Home » Why African American Boys Are Falling Behind

Why African American Boys Are Falling Behind

Running Head: AFRICAN AMERICAN STUDENTS African American Students Are Falling Behind In Education [Name of the writer] [Name of the institution] African American Students Are Falling Behind In Education Introduction Today it has been discussed frequently ?n academic institutions that African American students are falling behind ?n education. T? improve achievement among African American students, education professions must pay special attention t? African American male achievement and reframe th? academic achievement gap as ? treatment gap.

There's a specialist from your university waiting to help you with that essay topic for only $13.90/page Tell us what you need to have done now!


order now

Engagement studies suggest that African American students and African American boys ?n particular, are susceptible t? academic disengagement. Specifically, research (Steele and Aronson 1995) suggests that education professionals’ “stereotypes about ability” are partly responsible for th? disengagement and lagging achievement ?f African American male students. This author recommends that education professionals use ‘wise schooling’ t? minimize th? effects ?f these stereotypes on achievement. Nowadays, due t? different reasons, African American students are falling behind ?n education.

These reasons that are mentioned below have started ? new debate among American teachers and administrators. Generally, racial discrimination, genetic and cultural difference are seems t? be th? main reasons behind their failureness. According t? some teachers, academic achievement for African Americans has improved significantly over th? last three decades, as measured by elementary and secondary attendance (U. S. Department ?f Commerce Economics ; Statistics Administration, 1998, p. 187), standardized test scores (U. S.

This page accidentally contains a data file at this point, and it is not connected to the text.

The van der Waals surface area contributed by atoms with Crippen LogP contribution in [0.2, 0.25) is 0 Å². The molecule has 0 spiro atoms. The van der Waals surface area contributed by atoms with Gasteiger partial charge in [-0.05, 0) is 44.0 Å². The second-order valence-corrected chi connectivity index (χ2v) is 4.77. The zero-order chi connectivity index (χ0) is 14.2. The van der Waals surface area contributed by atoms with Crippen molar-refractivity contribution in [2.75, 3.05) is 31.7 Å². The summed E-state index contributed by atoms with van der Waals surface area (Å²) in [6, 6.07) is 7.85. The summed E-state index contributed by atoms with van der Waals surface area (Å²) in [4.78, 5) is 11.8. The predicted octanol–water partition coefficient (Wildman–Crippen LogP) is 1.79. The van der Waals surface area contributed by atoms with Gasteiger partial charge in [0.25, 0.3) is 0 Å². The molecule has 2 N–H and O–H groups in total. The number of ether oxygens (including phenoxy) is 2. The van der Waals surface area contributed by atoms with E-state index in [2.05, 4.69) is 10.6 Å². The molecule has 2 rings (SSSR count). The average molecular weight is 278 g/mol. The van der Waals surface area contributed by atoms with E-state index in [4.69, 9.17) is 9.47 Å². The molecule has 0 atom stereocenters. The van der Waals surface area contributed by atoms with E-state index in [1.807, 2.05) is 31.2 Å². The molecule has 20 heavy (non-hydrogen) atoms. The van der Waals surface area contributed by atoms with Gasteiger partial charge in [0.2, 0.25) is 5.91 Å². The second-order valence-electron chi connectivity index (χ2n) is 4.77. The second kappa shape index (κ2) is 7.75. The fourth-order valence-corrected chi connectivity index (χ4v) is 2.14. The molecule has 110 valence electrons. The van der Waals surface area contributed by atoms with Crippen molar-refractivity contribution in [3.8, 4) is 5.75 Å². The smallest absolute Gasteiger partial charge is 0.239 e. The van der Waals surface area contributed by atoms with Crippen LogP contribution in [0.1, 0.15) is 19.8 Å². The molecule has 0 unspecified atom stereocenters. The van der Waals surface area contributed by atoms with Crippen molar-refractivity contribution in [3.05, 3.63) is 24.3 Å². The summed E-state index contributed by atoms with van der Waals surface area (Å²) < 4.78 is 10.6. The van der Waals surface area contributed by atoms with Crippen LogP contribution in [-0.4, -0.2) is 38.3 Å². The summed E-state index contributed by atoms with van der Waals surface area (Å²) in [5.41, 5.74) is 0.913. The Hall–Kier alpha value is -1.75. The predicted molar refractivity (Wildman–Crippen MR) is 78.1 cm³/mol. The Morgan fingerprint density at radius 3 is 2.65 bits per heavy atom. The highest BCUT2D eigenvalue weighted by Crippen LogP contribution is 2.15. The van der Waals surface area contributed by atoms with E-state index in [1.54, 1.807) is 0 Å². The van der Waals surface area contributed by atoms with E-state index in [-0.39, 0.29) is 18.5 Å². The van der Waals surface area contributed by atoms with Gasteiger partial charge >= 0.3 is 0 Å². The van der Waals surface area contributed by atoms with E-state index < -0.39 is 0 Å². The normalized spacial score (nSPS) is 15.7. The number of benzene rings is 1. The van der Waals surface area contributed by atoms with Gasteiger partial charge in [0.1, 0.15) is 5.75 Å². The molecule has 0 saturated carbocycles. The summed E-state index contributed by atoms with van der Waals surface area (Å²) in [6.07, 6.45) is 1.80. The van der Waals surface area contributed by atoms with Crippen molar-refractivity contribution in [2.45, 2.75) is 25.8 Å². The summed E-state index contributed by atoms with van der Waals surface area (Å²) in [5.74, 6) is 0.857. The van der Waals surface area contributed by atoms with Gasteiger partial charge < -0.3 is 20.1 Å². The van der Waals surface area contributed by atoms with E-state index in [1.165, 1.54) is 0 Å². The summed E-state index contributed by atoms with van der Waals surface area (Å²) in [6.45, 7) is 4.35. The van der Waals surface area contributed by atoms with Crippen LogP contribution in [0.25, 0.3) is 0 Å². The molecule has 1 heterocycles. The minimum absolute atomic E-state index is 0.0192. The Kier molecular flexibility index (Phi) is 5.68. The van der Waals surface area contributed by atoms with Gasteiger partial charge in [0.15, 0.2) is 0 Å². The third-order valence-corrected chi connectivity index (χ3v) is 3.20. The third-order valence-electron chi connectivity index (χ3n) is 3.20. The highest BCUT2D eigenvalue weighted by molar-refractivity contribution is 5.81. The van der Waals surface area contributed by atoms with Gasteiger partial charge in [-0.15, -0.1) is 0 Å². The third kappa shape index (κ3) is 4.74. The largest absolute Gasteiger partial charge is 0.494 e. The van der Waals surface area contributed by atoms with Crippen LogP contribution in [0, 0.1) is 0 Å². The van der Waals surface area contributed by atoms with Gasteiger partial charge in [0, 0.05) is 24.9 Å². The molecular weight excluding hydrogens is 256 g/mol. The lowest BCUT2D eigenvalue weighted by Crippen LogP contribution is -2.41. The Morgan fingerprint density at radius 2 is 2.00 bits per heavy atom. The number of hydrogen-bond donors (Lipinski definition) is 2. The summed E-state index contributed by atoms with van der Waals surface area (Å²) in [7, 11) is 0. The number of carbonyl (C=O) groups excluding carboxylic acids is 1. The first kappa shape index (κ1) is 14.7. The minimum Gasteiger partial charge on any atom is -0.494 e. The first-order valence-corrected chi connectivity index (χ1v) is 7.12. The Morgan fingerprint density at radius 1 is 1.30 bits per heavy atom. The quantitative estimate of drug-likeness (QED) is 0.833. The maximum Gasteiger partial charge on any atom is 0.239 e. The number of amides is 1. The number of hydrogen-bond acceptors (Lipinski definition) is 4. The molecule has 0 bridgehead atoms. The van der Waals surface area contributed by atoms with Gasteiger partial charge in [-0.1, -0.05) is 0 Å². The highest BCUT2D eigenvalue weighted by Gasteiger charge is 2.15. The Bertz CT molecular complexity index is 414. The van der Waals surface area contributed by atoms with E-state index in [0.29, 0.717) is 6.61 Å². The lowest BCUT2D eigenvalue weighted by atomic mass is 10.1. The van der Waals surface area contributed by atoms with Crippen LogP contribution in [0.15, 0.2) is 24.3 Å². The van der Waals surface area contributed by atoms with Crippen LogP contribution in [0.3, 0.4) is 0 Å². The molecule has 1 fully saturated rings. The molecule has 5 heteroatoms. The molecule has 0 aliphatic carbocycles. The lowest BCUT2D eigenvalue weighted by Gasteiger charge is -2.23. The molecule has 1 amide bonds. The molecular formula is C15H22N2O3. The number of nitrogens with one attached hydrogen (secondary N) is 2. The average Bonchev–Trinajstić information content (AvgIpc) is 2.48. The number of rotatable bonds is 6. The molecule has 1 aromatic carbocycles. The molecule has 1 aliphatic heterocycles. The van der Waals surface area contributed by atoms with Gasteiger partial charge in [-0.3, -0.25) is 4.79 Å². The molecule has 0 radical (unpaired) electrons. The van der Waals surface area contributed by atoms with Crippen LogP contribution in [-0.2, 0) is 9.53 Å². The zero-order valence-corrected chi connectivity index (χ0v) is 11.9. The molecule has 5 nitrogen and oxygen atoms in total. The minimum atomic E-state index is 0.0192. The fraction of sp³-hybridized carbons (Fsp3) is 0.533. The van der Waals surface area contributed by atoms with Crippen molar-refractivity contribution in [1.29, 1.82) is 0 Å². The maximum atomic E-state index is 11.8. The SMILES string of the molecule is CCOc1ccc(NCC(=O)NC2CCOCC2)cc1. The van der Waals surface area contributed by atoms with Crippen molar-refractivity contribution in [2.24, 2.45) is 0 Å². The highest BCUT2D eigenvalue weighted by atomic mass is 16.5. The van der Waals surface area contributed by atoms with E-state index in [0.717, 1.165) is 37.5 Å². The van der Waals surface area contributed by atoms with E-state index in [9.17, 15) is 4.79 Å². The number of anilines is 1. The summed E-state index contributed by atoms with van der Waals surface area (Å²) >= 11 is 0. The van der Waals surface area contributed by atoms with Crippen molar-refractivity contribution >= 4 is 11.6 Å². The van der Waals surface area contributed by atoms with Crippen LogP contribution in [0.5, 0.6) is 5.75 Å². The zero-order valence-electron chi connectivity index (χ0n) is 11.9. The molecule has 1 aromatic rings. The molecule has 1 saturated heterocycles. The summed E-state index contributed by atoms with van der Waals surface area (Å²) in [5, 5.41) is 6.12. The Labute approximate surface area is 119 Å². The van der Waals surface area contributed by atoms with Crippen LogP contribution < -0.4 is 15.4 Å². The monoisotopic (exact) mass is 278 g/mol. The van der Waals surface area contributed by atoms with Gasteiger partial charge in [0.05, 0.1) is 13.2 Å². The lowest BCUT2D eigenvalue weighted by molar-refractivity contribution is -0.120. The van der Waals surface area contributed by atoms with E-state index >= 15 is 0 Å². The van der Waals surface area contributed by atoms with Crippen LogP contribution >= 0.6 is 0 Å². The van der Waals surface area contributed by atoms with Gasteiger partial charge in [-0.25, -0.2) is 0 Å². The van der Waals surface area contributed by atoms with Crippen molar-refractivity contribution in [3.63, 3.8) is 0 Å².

Department ?f Commerce Economics ; Statistics Administration, 1998, p. 184), and higher-education degree attainment (U. S. Bureau ?f th? Census, 1998; U. S. Department ?f Education, 1996); however, th? ethnic achievement gap has improved only slightly (U. S. Department ?f Education, 1999). Further, although th? gap ?n 17-year-old students’ science scores for African American and European American Americans also narrowed from 1970 t? 1986, most ?f th? decline reflects ? one-time decrease between 1982 and 1986 (Finn, 1989).

Finally, th? ethnic gap among th? highest-achieving African American and European American high-school students has remained virtually th? same over th? last 30 years (Finn, 1989). These patterns ?f falling behind persist even after predictor variables, such as socioeconomic status, preparation level, and educational aspirations, have been controlled (Steele, 1992). For instance, African American students from high-income and well-educated families tend t? have lower Advanced Placement scores than their European American and Asian-American counterparts (College Entrance Examination Board, 1999).